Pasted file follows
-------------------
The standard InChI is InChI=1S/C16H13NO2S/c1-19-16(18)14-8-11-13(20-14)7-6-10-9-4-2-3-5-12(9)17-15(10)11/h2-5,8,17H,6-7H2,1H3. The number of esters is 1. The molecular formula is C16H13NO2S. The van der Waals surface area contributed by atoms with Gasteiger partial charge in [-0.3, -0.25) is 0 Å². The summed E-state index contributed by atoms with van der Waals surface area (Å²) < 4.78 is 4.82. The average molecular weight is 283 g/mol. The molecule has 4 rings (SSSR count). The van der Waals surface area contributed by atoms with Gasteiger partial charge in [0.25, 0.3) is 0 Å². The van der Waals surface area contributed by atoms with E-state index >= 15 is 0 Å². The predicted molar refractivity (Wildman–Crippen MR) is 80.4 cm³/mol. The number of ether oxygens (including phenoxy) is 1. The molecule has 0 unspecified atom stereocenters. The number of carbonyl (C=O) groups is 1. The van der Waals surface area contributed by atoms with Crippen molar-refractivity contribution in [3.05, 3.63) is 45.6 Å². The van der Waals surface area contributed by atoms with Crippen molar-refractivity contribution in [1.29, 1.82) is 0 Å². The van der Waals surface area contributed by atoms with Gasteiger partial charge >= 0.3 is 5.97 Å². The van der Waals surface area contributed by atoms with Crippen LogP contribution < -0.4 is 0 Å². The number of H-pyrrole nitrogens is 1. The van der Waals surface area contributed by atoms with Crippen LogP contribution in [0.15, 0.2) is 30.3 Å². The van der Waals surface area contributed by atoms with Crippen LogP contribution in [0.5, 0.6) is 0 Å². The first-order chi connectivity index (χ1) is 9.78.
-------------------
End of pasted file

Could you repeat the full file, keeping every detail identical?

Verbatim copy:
The standard InChI is InChI=1S/C16H13NO2S/c1-19-16(18)14-8-11-13(20-14)7-6-10-9-4-2-3-5-12(9)17-15(10)11/h2-5,8,17H,6-7H2,1H3. The number of esters is 1. The molecular formula is C16H13NO2S. The van der Waals surface area contributed by atoms with Gasteiger partial charge in [-0.3, -0.25) is 0 Å². The summed E-state index contributed by atoms with van der Waals surface area (Å²) < 4.78 is 4.82. The average molecular weight is 283 g/mol. The molecule has 4 rings (SSSR count). The van der Waals surface area contributed by atoms with Gasteiger partial charge in [0.25, 0.3) is 0 Å². The van der Waals surface area contributed by atoms with E-state index >= 15 is 0 Å². The predicted molar refractivity (Wildman–Crippen MR) is 80.4 cm³/mol. The number of ether oxygens (including phenoxy) is 1. The molecule has 0 unspecified atom stereocenters. The number of carbonyl (C=O) groups is 1. The van der Waals surface area contributed by atoms with Crippen molar-refractivity contribution in [3.05, 3.63) is 45.6 Å². The van der Waals surface area contributed by atoms with Crippen molar-refractivity contribution in [1.29, 1.82) is 0 Å². The van der Waals surface area contributed by atoms with Gasteiger partial charge >= 0.3 is 5.97 Å². The van der Waals surface area contributed by atoms with Crippen LogP contribution < -0.4 is 0 Å². The number of H-pyrrole nitrogens is 1. The van der Waals surface area contributed by atoms with Crippen LogP contribution in [0.15, 0.2) is 30.3 Å². The van der Waals surface area contributed by atoms with Crippen LogP contribution in [0.5, 0.6) is 0 Å². The first-order chi connectivity index (χ1) is 9.78.